4 things the Saints need to improve after the bye week

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The bye week has come and gone, and the New Orleans Saints are gearing up for their next game — prime-time kickoff on the road with the Seattle Seahawks. They’ve had plenty of time to evaluate themselves and find areas to improve, which, given their 3-2 record aren’t in short supply.

Still, here are four things we want to see improvement from on Monday night:

Creating explosive plays

Oct 10, 2021; Landover, Maryland, USA; New Orleans Saints quarterback Jameis Winston (2) throws a touchdown pass to Saints wide receiver Deonte Harris (not pictured) against the Washington Football Team during the first quarter at FedExField. Mandatory Credit: Geoff Burke-USA TODAY Sports

New Orleans ranks last in the NFL with just 11 explosive plays (popularly described as runs of 15 yards or more and passes of 20-plus yards), struggling to pick up yards at a great pace through the air or on the ground. With so many players missing with injuries to start the season, the Saints chose to play a less aggressive brand of football that put a lot of pressure on their defense. For the most part, it held up.

Now it’s time to take the training wheels off. Let Jameis Winston go out there and rip it deep to Tre’Quan Smith and Marquez Callaway. Get Erik McCoy blocking out in front of Alvin Kamara on screen plays. The Saints had some success targeting Juwan Johnson down the seam, and that’s an element they should expand upon to stretch the field. The more New Orleans can do to open up the field, the better.

Pressuring opposing passers

Washington Football Team quarterback Taylor Heinicke, left, rushes the ball past New Orleans Saints defensive end Cameron Jordan in the first half of an NFL football game, Sunday, Oct. 10, 2021, in Landover, Md. (AP Photo/Al Drago)

The Saints’ pressure rate clocks in near league average at 24.3%, per Pro Football Reference, which is a bigger step back from last season (26.3%) than it might appear. New Orleans is one of four teams that hasn’t created double-digit sacks yet, along with the Chiefs, Jaguars, and Falcons. And the bye week only partly explains that because Atlanta is the only other team in that group that took off last week.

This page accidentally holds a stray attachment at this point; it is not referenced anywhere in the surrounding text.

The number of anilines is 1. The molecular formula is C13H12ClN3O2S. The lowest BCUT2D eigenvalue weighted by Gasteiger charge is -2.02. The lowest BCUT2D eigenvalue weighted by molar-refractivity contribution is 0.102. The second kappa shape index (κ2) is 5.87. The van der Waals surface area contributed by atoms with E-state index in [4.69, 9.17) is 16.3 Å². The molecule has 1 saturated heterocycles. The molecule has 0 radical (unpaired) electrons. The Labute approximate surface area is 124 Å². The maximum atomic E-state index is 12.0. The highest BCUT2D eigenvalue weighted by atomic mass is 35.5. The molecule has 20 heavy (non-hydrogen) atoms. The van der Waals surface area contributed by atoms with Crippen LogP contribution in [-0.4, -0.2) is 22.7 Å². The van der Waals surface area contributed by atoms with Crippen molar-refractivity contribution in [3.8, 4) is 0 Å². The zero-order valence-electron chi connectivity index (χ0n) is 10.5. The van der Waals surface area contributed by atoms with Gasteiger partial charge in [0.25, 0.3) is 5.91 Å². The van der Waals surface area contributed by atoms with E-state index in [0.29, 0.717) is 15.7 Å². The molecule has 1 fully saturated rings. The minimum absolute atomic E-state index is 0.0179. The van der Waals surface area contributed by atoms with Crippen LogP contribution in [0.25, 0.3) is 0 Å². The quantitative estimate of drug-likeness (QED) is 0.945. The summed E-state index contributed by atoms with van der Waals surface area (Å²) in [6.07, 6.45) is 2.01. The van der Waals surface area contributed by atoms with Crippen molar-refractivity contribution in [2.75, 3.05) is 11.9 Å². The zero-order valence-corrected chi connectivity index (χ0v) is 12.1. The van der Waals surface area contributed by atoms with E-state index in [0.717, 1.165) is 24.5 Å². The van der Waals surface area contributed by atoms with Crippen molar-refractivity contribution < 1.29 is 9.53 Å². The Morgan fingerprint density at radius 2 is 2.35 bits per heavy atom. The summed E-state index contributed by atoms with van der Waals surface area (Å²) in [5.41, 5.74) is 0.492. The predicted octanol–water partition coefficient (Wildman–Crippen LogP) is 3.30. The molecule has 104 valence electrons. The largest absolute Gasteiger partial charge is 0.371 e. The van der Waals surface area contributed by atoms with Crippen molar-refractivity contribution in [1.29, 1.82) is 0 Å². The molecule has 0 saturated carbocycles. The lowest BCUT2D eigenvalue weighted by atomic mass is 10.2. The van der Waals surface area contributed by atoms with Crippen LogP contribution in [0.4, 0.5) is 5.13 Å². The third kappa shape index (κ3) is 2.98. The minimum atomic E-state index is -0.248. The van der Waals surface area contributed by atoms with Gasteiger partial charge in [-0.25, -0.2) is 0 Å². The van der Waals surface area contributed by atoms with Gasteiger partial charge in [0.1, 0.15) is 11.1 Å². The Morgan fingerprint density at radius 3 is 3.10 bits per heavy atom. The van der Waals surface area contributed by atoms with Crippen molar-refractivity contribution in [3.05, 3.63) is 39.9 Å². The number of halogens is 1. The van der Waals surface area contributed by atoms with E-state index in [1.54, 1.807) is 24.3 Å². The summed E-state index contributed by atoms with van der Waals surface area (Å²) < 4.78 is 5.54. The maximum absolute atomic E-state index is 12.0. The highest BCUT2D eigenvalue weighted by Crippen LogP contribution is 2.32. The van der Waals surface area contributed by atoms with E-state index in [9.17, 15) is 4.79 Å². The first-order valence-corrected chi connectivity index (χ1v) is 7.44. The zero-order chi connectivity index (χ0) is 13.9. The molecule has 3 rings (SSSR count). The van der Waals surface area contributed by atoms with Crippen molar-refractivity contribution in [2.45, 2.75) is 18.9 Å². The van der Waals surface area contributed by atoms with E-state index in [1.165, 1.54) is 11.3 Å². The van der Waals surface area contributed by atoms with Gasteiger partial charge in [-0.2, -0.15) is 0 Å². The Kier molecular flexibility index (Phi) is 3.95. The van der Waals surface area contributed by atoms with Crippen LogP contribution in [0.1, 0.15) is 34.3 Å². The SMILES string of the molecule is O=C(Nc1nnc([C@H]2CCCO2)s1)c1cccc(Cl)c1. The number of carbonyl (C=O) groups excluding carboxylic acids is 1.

They’ve got finish pressures better. Too often the pass rush is getting stalled out early or getting to the quarterback too late after he’s already thrown the ball. Improving the personnel there with Marcus Davenport and David Onyemata returning in the next few weeks will help, but at the end of the day guys like Cameron Jordan, Malcolm Roach, Carl Granderson, and Shy Tuttle need to start winning their matchups.

Gaining yards after the catch

New Orleans Saints wide receiver Marquez Callaway, right, tries to outrun Washington Football Team cornerback William Jackson in the first half of an NFL football game, Sunday, Oct. 10, 2021, in Landover, Md. (AP Photo/Alex Brandon)

Let’s bounce back to the offense. Last year, the Saints averaged 5.2 yards gained after the catch per reception. This season they’re picking up 5.5, which on its face looks like an improvement. Then you look a little deeper and see that this year’s average depth of target (9.1) is almost a full three yards over last season’s number (6.3). Receivers are being targeted further downfield but they aren’t picking up many more yards after the catch.

Some of that is on Winston. He admitted as much when asked about the feedback Sean Payton gave him during the bye week, pointing to his ball placement on throws at short and middling range. Those throws should be made with an objective of leading the receiver in stride, allowing them to continue moving after the catch. Too often Winston has thrown darts that require his teammates to cut their feet. But they’ve got to do their part too by evading tackles and smartly manipulating opponents’ pursuit angles to work on the move.

Making at least a couple kicks

Sep 26, 2021; Foxborough, Massachusetts, USA; New Orleans Saints place kicker Aldrick Rosas (6) reacts after missing a field goal against the New England Patriots during the second half at Gillette Stadium. Mandatory Credit: David Butler II-USA TODAY Sports

Woof. The Saints are on their third kicker, Brian Johnson, with his two predecessors combining for a 1-of-4 field goal streak while going 16-of-18 on extra point attempts. Most of that damage was done by Aldrick Rosas, who was finally let go after four rough games. Cody Parkey only lasted one game before he was sent to injured reserve (and released with an injury settlement).

Maybe Johnson can steady the ship until Wil Lutz returns from injured reserve, which should happen in just a few weeks. If he’s ready to play after practicing this week he should get the green light on Monday. If not, at least Johnson has a respectable college resume with 131 successful extra point tries and a 54-of-71 record on field goal attempts. Whoever is kicking for the Saints, they’ve got to do a better job than those that came before.

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